Artificial intelligence (AI) is being applied to a number of fields, but just recently, a group of researchers managed to train a deep learning algorithm — a branch of AI — to analyze images of distant galaxies and reveal how they formed and evolved over time.

Understanding galactic evolution is one of the key puzzles in gaining more insight into the formation of our universe. We have a bunch of ground and space-based telescopes that can peer through the cosmos and capture these galaxies, but understanding every stage of evolution for an individual galactic candidate hasn’t entirely been possible.

This is because galaxies change their face over several billion years and our telescopes can only show how a galaxy looked at one particular period of time. As light from distant space objects takes millions to billions of years to travel, we always have the option to peer deeper into the cosmos and look back in time at other younger galaxies. But, for one specific target, the only thing currently possible is to capture images and then compare them with computer-based simulations to predict how they might have changed.

This is where deep-learning algorithm comes in. Scientists from University of California Santa Cruz recently fed the program with images of computer simulated galaxies and trained it to recognize three crucial stages of evolution. On being tested on actual images from Hubble Space Telescope, the program identified its own patterns and delivered very accurate results.

"We were not expecting it to be all that successful. I'm amazed at how powerful this is," co-author Joel Primack said in a statement. "We know the simulations have limitations, so we don't want to make too strong a claim. But we don't think this is just a lucky fluke."

During the study, the group focused on a phenomenon dubbed blue nugget — a dense, star-forming region where hot stellar bodies emit light in blue wavelengths of light. The process has been seen in several simulations of young gas-rich galaxies, but the algorithm not only classified the galaxy but also defined its own pattern — in both simulated and observed data — and noted the process occurs in galaxies within a certain range of mass. It even figured that following blue nugget, a compact red nugget phase starts because star-formation slows down in the galaxy and only cooler bodies are left behind.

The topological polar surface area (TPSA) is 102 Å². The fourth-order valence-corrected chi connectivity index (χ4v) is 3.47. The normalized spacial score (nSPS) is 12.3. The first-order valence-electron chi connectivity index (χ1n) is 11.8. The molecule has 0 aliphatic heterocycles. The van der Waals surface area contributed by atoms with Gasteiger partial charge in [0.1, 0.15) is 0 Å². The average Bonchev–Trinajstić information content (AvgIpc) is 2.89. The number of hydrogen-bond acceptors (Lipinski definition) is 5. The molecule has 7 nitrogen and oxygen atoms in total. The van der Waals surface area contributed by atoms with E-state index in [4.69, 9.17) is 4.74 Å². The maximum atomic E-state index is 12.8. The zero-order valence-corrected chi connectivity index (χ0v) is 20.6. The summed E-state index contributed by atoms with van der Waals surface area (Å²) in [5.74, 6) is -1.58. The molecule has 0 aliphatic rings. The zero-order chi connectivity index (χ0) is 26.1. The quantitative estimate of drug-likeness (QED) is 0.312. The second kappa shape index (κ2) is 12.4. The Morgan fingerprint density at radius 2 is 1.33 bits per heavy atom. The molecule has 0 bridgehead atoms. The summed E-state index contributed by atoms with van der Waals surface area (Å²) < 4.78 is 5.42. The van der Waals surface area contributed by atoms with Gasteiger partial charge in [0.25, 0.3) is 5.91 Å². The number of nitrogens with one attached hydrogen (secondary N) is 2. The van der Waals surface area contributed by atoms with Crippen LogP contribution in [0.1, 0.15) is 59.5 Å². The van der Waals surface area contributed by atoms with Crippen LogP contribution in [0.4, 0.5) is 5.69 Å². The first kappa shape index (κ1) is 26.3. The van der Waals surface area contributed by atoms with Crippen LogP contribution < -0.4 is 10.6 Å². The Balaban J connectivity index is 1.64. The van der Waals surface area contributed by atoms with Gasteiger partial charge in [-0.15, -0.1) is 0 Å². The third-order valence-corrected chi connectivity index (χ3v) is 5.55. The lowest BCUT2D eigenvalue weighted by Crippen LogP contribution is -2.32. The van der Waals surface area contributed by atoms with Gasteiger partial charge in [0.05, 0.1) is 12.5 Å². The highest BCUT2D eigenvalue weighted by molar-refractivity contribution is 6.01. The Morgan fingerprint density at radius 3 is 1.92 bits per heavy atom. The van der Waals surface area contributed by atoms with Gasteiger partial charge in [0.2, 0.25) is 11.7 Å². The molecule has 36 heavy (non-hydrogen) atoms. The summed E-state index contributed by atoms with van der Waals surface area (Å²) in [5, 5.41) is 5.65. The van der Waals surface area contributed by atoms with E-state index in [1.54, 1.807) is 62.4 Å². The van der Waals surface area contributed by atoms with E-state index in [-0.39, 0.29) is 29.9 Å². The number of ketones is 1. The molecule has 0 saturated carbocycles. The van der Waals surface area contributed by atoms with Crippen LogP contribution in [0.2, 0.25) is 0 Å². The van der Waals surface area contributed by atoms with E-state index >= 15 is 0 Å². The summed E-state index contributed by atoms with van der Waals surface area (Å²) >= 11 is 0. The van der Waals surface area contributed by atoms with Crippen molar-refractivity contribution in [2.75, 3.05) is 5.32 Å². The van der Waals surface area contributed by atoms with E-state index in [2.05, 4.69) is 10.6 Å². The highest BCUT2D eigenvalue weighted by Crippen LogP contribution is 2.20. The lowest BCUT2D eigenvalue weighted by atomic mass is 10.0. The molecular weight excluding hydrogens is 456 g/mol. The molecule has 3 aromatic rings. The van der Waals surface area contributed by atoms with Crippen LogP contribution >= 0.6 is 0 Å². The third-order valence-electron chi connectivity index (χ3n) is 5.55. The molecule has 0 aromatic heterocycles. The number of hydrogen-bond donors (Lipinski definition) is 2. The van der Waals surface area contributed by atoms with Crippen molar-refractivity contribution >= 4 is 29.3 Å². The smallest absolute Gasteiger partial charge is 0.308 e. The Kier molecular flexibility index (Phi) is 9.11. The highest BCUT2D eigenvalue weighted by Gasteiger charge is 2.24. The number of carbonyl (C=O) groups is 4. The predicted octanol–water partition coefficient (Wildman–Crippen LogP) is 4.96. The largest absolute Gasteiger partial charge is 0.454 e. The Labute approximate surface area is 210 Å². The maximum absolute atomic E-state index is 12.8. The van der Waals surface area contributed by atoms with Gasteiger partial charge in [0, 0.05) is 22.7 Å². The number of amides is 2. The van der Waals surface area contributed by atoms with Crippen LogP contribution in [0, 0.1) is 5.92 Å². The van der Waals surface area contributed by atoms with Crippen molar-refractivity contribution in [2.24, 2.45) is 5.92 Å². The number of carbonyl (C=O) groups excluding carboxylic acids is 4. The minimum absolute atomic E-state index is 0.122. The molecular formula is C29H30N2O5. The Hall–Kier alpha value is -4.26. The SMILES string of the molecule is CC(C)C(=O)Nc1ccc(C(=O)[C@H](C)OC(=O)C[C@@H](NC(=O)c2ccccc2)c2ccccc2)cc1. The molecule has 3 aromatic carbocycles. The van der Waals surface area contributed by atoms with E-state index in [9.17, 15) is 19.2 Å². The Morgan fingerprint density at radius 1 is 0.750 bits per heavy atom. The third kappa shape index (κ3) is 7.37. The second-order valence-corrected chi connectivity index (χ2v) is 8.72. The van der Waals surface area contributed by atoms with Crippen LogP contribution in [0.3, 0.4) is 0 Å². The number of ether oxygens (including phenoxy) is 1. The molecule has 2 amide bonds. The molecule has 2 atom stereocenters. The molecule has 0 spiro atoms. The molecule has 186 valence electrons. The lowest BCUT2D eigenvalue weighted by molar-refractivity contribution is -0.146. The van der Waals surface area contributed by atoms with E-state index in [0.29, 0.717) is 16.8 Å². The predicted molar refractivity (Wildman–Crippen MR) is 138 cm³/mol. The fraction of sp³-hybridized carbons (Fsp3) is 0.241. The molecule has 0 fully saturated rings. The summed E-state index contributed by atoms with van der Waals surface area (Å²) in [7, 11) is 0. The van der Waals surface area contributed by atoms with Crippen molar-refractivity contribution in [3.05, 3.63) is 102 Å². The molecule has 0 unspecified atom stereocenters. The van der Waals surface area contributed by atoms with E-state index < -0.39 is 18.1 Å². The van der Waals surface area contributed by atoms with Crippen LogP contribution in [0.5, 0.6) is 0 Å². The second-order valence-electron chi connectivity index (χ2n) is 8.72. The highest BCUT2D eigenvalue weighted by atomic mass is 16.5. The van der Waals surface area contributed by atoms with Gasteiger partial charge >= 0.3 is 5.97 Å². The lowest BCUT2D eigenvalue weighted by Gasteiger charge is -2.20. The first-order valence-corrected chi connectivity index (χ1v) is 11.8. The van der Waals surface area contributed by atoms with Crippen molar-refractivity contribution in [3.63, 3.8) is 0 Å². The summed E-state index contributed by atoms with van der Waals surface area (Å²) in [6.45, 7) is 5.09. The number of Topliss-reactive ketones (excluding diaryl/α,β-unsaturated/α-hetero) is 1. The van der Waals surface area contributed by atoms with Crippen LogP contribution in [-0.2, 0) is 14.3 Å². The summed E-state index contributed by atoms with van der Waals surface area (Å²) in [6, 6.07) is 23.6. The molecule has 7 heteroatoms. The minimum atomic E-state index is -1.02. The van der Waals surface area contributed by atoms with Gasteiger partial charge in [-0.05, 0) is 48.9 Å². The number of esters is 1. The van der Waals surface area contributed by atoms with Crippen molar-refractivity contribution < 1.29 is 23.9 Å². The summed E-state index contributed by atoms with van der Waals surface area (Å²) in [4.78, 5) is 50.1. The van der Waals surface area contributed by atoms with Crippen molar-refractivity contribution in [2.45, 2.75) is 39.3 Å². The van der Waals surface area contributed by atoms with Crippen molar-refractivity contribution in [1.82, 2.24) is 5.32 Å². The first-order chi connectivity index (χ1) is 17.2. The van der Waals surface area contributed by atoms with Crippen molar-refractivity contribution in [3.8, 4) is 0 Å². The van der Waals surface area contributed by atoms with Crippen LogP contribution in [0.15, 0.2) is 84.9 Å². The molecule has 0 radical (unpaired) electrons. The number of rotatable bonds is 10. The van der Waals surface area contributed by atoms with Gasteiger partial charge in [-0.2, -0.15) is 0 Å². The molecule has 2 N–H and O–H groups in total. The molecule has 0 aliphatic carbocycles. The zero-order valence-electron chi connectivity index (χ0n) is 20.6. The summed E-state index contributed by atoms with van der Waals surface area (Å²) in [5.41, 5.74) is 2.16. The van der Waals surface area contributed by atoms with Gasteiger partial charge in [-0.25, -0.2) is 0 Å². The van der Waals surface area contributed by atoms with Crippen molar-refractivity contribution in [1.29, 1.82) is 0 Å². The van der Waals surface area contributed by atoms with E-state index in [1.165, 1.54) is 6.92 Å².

"It may be that in a certain size range, galaxies have just the right mass for this physical process to occur," co-author of the work David Koo said in the same statement.

 "This project was just one of several ideas we had," Koo added. "We wanted to pick a process that theorists can define clearly based on the simulations, and that has something to do with how a galaxy looks, then have the deep learning algorithm look for it in the observations. We're just beginning to explore this new way of doing research. It's a new way of melding theory and observations."

That said, the algorithm can reveal complex features in observed datasets, things that we humans cannot see or understand. However, there is still no way to understand the basis of these revelations, just like in this case. More studies will be needed in the future to further develop and train the system.

The paper, titled “Deep Learning Identifies High-z Galaxies in a Central Blue Nugget Phase in a Characteristic Mass Range,” is set to be published in the Astrophysical Journal.